Kremlin Spread Rumor of Putin’s Death to ‘Test His Popularity’

The Kremlin spread rumors that President Vladimir Putin had died to test his popularity and strengthen his grip on Russia, according to Ukraine.

Andrii Yusov, a spokesman for the Defense Intelligence of Ukraine, said that the bombshell report of Putin’s demise made last week by the popular Telegram channel General SVR — which purports to be run by a former Russian intelligence officer – was all a ruse by Russia.

While the 71-year-old president’s death would spell “good news” for Ukrainians, it was really “an inside story that it aimed at [the] domestic Russian audience,” Yusov told the Ukrainian outlet Radio NV.

“The basic purpose of fake news is to look at how society reacts in terms of numbers and dynamics, to look at the reactions of individuals, the elite and the media,” he claimed.

 “In this way, the empire, which is built on the work of the secret services, learns how to continue to rule,” he said.

General SVR reported on Oct. 27 that Russia’s warmongering leader had died at his forest palace in Valdai, about 250 miles from Moscow, and that his body was being stored in a food freezer.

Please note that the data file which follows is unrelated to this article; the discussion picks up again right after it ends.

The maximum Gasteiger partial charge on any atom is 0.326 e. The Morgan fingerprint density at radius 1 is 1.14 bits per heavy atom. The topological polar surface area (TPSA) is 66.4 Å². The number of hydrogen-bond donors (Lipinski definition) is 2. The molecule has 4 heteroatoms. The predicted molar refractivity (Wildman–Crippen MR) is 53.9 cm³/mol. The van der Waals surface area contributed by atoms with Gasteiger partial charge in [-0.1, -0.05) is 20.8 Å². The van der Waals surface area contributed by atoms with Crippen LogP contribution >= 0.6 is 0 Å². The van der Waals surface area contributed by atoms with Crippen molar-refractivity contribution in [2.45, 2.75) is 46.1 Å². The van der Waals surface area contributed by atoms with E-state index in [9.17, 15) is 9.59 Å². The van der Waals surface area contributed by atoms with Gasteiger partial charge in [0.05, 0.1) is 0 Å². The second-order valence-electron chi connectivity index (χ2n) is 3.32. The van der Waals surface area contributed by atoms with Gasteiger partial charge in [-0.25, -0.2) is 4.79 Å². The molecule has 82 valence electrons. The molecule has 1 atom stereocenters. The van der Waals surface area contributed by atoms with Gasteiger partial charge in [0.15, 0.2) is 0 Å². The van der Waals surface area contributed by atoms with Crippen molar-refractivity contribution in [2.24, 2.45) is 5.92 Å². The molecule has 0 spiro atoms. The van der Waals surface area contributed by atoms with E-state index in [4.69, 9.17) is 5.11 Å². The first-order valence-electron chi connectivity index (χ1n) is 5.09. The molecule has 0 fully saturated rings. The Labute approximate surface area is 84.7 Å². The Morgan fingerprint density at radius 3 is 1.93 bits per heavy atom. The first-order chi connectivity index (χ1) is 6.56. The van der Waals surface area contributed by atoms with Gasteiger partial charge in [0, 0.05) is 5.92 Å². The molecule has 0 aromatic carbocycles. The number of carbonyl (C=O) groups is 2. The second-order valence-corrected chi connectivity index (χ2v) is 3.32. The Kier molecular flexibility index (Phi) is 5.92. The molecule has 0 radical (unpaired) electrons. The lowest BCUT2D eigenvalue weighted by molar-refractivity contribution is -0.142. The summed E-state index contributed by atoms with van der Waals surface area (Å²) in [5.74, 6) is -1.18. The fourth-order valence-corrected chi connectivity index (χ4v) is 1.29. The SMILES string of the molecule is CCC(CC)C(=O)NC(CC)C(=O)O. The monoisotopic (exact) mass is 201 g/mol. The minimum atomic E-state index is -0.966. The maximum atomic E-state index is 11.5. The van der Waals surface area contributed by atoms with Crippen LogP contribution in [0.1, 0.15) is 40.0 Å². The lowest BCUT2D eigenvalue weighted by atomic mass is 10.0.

Following Putin’s alleged demise, a body double has taken his place, with the shadowy Secretary of the Security Council Nikolai Patrushev pulling the strings behind the scenes, it claimed.

Although the report from the unsourced Telegram channel has not been confirmed, it generated enough attention that the Kremlin was forced to issue an extraordinary denial.

Kremlin spokesman Dmitry Peskov called the death rumors an “absurd information fake” — just days after dismissing an earlier report from the same source claiming that the president had suffered a heart attack but was revived.

Putin has been seen at multiple public events and meetings since the president’s rumored death, most recently Thursday — but the Telegram channel has staunchly maintained that it is an imposter.

General SVR has repeatedly claimed, without providing any evidence, that Putin has been battling cancer and Parkinson’s disease — but misinformation researchers warned the account lacks credibility.

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